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Entered, according to Act of Congress, in the year one thousand eight hundred and sixty, by

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In the Clerk’s Office of the District Court of the Southern District of New
York.

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IN the following pages it is proposed to present as full and as complete an account of the life and public services of Stephen A. Douglas, of Illinois, as the limits of this volume will allow. The events of the last six years have given to his name a world-wide fame, but his entire public career, as well as the incidents of his boyhood, furnish an example of success following a determined purpose to adhere to fixed political principles that has rarely had its equal. So intimately has Mr. Douglas been connected with the most important legislation, and with the history of the political parties of the last twenty-five years, that it has been found difficult at times to confine this work to a record of his acts. But as far as it has been possible to do so, the writer has abstained carefully from comments upon the acts of others, except when to do so was necessary to present clearly and truthfully the history of Mr. Douglas.

It is due to candor to state that these pages have been prepared without having been submitted to Mr. Douglas, who, if he read them at all, will do so for the first time after the issue of the book. They have been written by one who agrees fully with Mr. Douglas in political views, and who, since the passage of the Kansas-Nebraska Act, has been engaged in maintaining before the people of Illinois the wisdom, justice, and expediency of the policy of the Democratic party upon the question of Slavery in the Territories.

With these words of explanation the book is submitted to those who may choose to read it.

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Ancestry.—Death of his Father.—Life on a Farm.—Disappointment.—Apprenticeship.–Enters School.—Removal to Western New York.-Studies Law.—Taste for Politics.-Goes to the West.—Experience in Cleveland. —Cincinnati.-Louisville.—Trip to St. Louis.-Hon. E. C. Bates.—Illinois at that time.—Internal Improvements.--Douglas reaches Jacksonville..... ------------------- * * * * * * * * * * * * * * * * * * * * * * * * * * * * * * * * * * * * * * * * * * * * * * * - - - - - - - - - -Page 1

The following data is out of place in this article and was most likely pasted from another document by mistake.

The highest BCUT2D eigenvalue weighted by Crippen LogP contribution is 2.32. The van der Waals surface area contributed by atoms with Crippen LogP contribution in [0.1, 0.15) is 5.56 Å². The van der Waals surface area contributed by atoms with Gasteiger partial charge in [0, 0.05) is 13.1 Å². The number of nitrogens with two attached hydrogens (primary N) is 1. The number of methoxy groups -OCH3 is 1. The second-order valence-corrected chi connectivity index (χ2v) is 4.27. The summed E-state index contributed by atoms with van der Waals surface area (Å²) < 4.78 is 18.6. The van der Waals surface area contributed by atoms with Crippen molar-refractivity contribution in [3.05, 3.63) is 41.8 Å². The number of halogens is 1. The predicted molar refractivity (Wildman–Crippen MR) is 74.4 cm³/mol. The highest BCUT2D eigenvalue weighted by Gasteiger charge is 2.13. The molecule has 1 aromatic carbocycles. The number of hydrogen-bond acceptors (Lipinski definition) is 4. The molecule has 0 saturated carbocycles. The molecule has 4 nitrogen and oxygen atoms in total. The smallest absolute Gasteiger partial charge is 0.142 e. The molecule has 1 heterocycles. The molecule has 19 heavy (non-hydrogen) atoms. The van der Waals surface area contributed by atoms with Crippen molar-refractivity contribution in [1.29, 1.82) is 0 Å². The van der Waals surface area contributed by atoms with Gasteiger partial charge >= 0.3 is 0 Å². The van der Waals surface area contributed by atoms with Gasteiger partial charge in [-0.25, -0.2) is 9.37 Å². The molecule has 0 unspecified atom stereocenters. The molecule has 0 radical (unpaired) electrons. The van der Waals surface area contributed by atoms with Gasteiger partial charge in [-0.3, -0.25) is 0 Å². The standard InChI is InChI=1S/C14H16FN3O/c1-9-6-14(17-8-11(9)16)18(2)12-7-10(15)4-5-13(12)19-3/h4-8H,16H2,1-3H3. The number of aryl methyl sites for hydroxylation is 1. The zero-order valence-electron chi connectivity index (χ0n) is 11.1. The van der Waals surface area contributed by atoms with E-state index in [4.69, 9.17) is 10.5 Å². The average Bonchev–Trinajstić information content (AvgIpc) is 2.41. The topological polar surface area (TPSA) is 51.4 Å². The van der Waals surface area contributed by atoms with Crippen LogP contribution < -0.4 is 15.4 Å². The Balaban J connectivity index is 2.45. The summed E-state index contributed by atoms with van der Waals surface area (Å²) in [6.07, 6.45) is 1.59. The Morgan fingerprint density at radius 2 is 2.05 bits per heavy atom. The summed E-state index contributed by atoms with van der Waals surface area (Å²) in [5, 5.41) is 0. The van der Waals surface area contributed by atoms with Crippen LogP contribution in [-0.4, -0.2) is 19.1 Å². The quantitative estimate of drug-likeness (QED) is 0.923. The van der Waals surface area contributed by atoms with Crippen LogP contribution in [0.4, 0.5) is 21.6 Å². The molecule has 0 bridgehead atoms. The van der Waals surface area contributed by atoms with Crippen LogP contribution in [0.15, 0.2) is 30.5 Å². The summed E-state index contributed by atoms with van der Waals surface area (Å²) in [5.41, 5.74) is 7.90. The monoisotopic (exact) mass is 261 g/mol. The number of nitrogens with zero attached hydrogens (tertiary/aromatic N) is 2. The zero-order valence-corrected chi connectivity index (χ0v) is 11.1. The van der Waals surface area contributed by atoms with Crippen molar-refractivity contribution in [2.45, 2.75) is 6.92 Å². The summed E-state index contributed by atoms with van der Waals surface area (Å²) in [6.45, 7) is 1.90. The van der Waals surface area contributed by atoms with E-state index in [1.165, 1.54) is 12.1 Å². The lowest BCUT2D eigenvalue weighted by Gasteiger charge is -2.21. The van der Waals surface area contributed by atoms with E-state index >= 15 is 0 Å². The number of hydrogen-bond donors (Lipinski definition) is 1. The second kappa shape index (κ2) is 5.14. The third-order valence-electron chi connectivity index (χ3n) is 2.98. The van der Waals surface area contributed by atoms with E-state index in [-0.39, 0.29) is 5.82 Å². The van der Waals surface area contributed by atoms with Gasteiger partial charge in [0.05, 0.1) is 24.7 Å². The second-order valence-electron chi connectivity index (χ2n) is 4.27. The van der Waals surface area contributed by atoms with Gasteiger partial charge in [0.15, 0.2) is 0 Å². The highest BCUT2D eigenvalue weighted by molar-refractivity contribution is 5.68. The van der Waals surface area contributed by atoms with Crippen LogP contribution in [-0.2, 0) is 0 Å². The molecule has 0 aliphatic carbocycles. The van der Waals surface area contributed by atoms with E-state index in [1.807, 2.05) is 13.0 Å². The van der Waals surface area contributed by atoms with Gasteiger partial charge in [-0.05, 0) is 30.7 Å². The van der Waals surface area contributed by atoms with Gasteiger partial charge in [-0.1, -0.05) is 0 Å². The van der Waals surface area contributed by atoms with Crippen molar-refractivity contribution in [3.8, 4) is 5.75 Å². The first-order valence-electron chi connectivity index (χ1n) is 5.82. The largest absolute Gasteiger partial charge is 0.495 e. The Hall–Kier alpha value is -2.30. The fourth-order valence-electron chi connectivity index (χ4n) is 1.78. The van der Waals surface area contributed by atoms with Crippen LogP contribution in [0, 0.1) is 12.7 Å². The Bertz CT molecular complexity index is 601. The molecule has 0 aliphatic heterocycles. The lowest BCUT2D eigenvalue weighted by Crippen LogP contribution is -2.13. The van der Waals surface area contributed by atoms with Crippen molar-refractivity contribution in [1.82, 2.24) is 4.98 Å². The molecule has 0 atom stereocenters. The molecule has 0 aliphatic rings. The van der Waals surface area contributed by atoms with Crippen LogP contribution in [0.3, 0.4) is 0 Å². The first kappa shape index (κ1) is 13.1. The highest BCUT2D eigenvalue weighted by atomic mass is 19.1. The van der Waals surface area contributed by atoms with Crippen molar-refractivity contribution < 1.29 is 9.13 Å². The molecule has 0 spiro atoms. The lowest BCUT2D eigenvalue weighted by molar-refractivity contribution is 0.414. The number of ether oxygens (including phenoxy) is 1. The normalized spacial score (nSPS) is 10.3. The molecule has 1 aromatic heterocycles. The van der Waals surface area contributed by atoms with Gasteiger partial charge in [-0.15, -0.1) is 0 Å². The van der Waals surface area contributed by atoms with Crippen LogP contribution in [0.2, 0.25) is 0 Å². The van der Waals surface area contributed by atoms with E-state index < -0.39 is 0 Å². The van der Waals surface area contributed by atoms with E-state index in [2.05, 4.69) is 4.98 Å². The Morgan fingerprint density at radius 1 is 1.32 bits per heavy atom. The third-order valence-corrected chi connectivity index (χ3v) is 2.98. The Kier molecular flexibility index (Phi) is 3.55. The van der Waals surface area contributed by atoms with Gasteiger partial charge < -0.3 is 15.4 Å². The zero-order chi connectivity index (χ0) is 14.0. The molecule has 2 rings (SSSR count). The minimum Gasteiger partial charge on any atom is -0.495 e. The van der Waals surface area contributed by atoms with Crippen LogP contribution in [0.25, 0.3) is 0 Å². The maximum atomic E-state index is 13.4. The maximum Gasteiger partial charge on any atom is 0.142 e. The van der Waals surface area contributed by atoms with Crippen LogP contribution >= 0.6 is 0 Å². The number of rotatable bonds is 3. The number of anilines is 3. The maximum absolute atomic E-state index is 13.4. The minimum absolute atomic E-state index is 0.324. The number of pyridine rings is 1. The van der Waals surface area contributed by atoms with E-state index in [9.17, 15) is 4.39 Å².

CHAPTER II.

Want of Money. — Goes to Winchester. —Clerk of Auction.—Obtains a School.—Murray M'Connel.—Admitted to the Bar.—Personal Appearance.—Jackson's Bank Policy.—Douglas proposes Meeting to defend it. -The Meeting.—Douglas's Triumph.-Meeting of Legislature.—Douglas elected State's Attorney.—Early Friends.-Predictions of his Failure.— His Tact and Ability.—His Success.-Institutes Convention System in Morgan County.—Its Success.--Douglas put on Ticket.—Democrats carry the County.............................................. .............................. 14

CHAPTER III.

Douglas in the Legislature.—Internal Improvement System.—National Politics.—Reports against Divorces.—Proposes Plan for Internal Improvements.-Is overruled.—System adopted.—Appointed Register of Landoffice.—Gloomy political Prospects.-Convention System resorted to.— Origin of Democratic State Organization.—Nominated for Congress.— Memorable Canvass.-Is defeated.—First State Convention.—Public Dinner at Quincy.—Rejoicings of the Whigs.-Several Speeches.—The Case of M'Clernand and Field.—Douglas's Argument.—Supreme Court.—Campaign of 1840.—Douglas's Canvass.—Debates in the Lobby.—Appointed Secretary of State.—History of the “Alien Suffrage.”—Douglas presents a hostile Decision.—The Vote saved for Van Buren.—Supreme Court reorganized.—Douglas elected to the Bench.-His Circuit.—The Mormons. —Saves Joe Smith's Life.—Gratitude of Smith.—Douglas's Influence with the Mormons.—His Popularity as a Judge.—Caucus for U. S. Senator.— Is defeated by one Vote.—Second State Convention.—Nominated for Congress.-His Opponent.—Is elected.—Violent Illness.-Leaves for Washington.-Retrospect........... -------------- - - - - - - - - - - - - - - - -- - - - - - - - - - - - - - - - - - - - - - - - 27

CHAPTER IV.

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